7. The multivibrator of claim 6 wherein said means for connecting said first end connection at a first junction to the base of said second transistor includes a first current limiting resistor and said means for connecting said second end connection at a second junction to the base of said first transistor includes a second current limiting resistor.

8. The multivibrator of claim 7 including circuit divider comprising two resistors, one end of a first circuit divider 5 resistor means is connected to a point between the base of said first transistor and second current limiting resistor, one end of a second circuit divider resistor means is connected between the base of said second transistor and said first current limiting resistor, means connecting the other end of said circuit divider resistors at a third junction, biasing source means, means connecting said biasing source means to a third junction and to the means connecting said emitters to the other of said terminals.

9. In a multivibrator, a magnetic core having rectangular hysteresis loop characteristics, a winding on said core having first and second ends and a center terminal, a power source including positive and negative terminals, means connecting said center terminal to said negative terminal, a first transistor having a collector, a base and an emitter, a second transistor having a collector, a base and an emitter, means connecting said emitter of said first and said second transistors to the said positive terminal, means connecting said first end of said winding to the collector of said first transistor and to the base of said second transistor, means connecting said second end of said winding to the collector of said second transistor and to the base of said first transistor.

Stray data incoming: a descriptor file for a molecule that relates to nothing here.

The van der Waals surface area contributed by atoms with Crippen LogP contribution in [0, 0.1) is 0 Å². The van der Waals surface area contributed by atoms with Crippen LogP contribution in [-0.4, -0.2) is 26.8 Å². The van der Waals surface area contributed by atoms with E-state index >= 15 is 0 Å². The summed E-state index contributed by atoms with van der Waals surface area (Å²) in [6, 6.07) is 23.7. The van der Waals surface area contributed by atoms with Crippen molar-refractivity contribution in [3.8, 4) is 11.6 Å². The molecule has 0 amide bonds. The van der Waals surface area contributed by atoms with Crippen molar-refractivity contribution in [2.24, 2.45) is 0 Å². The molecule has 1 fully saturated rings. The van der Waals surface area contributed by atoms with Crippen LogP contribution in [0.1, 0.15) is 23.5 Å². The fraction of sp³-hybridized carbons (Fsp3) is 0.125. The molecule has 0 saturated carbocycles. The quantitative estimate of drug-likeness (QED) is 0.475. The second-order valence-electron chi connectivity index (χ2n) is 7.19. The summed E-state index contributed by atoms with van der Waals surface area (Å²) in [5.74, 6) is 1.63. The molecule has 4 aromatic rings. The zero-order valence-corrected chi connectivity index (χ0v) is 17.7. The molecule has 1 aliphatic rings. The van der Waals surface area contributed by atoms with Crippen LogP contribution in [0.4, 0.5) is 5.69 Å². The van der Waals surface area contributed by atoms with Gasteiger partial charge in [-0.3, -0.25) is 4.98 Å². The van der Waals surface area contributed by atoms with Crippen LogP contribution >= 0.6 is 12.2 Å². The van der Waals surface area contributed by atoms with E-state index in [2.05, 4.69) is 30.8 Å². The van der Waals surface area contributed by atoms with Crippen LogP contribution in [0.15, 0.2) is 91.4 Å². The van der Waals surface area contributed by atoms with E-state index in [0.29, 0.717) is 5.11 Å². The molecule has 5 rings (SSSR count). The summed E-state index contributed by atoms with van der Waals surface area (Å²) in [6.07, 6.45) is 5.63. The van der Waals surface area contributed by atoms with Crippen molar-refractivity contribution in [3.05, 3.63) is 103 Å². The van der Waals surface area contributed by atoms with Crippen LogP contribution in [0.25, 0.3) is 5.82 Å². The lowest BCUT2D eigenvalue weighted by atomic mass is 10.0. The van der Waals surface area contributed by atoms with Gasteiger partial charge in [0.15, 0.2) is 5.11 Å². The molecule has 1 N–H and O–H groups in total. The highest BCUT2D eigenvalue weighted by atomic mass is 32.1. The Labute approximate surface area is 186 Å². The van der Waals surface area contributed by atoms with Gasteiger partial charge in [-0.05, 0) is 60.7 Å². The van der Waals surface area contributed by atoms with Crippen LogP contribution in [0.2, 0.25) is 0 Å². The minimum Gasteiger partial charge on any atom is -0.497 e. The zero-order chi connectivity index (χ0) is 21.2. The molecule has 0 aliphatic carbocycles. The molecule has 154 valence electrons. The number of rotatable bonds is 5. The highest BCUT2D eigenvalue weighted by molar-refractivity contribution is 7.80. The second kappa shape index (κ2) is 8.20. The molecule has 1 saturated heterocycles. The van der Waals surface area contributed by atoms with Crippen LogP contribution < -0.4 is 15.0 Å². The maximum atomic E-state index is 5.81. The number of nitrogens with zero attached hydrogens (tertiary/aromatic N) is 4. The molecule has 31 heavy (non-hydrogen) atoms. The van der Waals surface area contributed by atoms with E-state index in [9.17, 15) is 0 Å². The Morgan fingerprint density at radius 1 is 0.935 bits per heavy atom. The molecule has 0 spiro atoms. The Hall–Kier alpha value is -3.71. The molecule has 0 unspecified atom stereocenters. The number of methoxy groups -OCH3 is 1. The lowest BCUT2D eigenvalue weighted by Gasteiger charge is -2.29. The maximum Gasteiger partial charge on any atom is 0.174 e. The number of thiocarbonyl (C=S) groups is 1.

10. In an electronic circuit, a magnetic core having rectangular hysteresis loop characteristics, a winding on said core having first and second ends and a center terminal, a power source including first and second terminals, means connecting said center terminal to said first terminal, a first transistor having a collector, a base and an emitter, a second transistor having a collector, a base and an emitter, means connecting said emitters of said first and said second transistors to the said second terminal, means connecting said first end of said winding on said core to the collector of said first transistor and to the base of said second transistor, means connecting said second end of said winding on said core to the collector of said second transistor and to the base of said first transistor.